The Brotherhood Alliance, a tripartite ethnic alliance comprising the Arakan Army (AA) from Rakhine State, the Ta’ang National Liberation Army (TNLA) and the Myanmar National Democratic Alliance Army (MNDAA), launched Operation 1027 on October 27. The operation was planned and spearheaded by the Three Brotherhood Alliance, along with allies the Bama People’s Liberation Army (BPLA), the reformed Communist People’s Liberation Army (PLA) and the Mandalay People’s Defense Force (MNDF), the Asia Times reports.
The operation is the biggest and best-organized offensive mounted against the milit \ary regime since the 2021 coup. According to a report in The Irrawaddy news portal, the goals of the operation are to root out the military dictatorship, fulfill the wishes of the people of the country and protect them from the junta’s daily arbitrary killings.
In the first five days of the operation, the Brotherhood Alliance and allied resistance groups managed to seize nearly 90 junta outposts including strategic bases across northern Shan State and Kachin State.
The alliance has also taken complete control of Phaung Sai town in Muse Township as well as the town of Chin Shwe Haw, a key hub for border trade with China.
Additionally, the MNDAA has occupied the township police station and regime General Administrative Department office in Hsenwi, and is now trying to seize full control of the town, which has strategic importance to the junta as it is situated on a key Myanmar-China trade route in northern Shan State.
The blocking of the main trade routes has halted the flow of trade between Myanmar and China. Up to 80 percent of the country’s exports are transported to China via the trade routes in northern Shan. Some analysts said Operation 1027 will cause the junta heavy losses of foreign income as tax revenues from Myanmar-China trade flows are equal to 80 percent of the junta’s daily expenses.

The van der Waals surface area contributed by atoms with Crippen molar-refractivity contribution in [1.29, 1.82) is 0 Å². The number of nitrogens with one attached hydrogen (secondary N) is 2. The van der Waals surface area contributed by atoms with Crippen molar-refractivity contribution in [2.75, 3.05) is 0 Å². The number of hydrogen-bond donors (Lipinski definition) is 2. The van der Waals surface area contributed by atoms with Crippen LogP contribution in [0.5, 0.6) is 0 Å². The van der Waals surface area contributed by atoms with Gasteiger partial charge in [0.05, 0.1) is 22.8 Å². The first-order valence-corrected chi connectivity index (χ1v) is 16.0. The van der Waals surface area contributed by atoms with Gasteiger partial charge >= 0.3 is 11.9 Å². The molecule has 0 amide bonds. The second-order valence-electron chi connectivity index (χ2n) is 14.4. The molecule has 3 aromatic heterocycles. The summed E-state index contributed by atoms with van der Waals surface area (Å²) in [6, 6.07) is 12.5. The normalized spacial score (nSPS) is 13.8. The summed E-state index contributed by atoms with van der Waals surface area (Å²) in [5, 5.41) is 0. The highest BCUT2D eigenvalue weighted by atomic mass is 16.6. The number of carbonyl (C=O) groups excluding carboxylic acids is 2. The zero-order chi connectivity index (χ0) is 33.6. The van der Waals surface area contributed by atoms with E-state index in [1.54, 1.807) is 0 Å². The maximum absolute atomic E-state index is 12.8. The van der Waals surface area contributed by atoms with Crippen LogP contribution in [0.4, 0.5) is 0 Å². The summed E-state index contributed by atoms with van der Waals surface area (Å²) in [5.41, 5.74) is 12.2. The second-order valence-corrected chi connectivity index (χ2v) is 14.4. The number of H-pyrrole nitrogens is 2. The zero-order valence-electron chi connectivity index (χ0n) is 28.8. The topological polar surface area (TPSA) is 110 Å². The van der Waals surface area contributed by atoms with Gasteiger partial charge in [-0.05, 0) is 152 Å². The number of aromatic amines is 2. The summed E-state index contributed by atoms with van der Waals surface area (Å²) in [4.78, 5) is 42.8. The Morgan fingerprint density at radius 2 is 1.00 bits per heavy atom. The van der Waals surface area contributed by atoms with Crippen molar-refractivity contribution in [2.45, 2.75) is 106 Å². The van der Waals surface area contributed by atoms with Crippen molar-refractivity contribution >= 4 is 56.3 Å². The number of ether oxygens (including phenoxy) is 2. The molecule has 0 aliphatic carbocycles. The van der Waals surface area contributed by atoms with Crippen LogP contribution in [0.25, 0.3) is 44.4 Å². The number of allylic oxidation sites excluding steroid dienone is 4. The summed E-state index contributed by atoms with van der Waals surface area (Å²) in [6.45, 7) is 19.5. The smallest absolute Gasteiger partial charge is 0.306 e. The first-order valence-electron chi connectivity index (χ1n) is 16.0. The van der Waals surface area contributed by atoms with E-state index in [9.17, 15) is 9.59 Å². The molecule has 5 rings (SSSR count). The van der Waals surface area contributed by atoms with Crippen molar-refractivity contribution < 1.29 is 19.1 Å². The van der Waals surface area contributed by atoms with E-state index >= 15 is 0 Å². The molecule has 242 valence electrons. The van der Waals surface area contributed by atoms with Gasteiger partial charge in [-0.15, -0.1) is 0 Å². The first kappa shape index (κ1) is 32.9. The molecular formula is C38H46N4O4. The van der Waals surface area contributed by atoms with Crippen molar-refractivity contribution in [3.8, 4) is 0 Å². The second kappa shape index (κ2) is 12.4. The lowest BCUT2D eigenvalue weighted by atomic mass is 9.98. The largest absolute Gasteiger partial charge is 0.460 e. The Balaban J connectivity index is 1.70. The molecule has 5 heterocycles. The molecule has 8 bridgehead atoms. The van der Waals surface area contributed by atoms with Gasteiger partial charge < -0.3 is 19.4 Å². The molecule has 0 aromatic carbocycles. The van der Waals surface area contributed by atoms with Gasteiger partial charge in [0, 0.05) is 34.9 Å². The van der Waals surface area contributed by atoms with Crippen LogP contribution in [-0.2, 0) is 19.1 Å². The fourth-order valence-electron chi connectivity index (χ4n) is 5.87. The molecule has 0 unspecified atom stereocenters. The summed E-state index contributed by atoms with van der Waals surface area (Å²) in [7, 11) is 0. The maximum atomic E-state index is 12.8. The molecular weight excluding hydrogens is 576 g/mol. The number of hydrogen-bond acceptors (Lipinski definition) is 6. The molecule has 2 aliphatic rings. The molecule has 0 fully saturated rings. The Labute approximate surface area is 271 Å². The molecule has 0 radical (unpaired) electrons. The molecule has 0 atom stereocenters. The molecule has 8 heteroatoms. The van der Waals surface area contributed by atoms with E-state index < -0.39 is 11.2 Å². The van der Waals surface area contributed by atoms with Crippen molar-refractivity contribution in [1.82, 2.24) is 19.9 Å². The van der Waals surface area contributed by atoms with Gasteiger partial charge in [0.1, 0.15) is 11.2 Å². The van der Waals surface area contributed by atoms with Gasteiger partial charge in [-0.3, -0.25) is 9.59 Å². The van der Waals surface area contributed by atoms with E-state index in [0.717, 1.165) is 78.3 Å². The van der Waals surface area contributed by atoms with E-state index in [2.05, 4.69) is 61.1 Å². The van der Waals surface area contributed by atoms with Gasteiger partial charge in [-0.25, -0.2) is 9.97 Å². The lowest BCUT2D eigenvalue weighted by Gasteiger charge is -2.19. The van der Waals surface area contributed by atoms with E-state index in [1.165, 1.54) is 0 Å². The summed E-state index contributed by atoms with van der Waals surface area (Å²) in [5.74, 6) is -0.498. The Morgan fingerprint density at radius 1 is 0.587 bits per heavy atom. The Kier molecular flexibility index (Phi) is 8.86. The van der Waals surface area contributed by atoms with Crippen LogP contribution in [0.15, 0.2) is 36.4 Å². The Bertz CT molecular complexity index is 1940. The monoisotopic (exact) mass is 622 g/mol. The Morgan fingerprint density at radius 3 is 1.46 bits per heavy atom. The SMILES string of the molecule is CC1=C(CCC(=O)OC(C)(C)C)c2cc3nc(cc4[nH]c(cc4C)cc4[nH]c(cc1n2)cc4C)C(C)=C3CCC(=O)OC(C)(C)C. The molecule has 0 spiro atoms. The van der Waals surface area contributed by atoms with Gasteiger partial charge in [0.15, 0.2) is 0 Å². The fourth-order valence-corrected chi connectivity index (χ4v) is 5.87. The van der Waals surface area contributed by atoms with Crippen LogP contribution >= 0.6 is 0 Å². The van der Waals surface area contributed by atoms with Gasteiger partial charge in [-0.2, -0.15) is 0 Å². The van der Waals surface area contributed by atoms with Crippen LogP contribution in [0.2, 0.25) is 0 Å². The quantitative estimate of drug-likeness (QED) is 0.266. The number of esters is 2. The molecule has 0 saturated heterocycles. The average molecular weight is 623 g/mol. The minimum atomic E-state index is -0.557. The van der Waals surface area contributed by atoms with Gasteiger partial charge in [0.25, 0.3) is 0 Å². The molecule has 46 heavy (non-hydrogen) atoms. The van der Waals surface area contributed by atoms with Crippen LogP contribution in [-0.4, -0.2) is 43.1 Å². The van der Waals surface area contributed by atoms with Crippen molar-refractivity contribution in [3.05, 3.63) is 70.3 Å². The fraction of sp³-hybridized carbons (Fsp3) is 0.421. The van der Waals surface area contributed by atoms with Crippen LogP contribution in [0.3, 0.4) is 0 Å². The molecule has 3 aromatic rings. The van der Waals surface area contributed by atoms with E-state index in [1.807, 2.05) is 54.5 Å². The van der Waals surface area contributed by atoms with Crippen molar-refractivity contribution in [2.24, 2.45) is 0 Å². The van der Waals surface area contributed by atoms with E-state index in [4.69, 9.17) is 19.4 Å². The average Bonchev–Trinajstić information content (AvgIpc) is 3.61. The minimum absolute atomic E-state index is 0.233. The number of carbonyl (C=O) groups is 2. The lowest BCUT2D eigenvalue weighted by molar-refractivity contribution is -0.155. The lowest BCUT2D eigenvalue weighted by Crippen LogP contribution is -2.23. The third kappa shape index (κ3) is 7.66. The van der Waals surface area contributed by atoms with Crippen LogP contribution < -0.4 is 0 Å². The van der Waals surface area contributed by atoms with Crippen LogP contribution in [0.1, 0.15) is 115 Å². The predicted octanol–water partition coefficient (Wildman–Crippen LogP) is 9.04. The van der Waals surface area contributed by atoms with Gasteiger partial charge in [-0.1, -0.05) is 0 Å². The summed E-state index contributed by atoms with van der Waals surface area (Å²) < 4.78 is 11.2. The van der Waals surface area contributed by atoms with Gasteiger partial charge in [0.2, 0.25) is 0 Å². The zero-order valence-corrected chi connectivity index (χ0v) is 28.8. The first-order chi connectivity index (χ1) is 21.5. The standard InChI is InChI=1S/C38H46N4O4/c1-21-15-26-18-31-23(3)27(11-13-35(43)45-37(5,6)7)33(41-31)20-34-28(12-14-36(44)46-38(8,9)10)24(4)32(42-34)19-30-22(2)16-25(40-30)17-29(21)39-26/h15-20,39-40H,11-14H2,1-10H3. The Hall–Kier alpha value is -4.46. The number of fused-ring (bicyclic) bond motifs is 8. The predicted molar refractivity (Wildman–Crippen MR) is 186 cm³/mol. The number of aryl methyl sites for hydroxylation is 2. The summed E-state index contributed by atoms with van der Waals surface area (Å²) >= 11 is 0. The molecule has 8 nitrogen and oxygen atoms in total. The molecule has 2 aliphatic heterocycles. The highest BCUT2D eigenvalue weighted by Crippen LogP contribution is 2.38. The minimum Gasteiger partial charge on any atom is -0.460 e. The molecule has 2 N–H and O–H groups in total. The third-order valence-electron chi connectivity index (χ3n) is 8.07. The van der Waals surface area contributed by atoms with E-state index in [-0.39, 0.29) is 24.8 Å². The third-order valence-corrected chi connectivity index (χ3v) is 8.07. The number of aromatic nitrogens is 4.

The Brotherhood Alliance has announced that another aim of its operation is to eradicate cyber scam syndicates in the Kokang region, which are reportedly mainly operated by the military regime and allied militia groups.
China has frequently expressed its eagerness to see action taken against the online scam operations, saying they seriously harm Chinese interests.
‘Myanmar at risk of breaking apart’
Myanmar’s acting president, Myint Swe, has warned that the country is at risk of breaking apart if the junta fails to suppress armed groups, the Daily Wire has reported. Speaking at a meeting of the National Defense and Security Council recently, attended by junta chief Min Aung Hlaing and other officials, Myint Swe said that the government must “effectively manage the incidents happening in the border region” to prevent the country from splitting up.
Myint Swe was vice president under the democratically elected government of Aung San Suu Kyi, which was ousted by the military in 2021. Myanmar’s junta later appointed him acting president.
The warning comes as fighting has raged for nearly two weeks across the northeastern Shan state, near Myanmar’s border with China.
As per the DW report, Myanmar’s ethnic minorities make up around a third of the country’s 54 million inhabitants. More recently, some of the armed groups have trained and equipped “People’s Defense Forces” (PDF) since the 2021 coup and the ensuing military crackdown.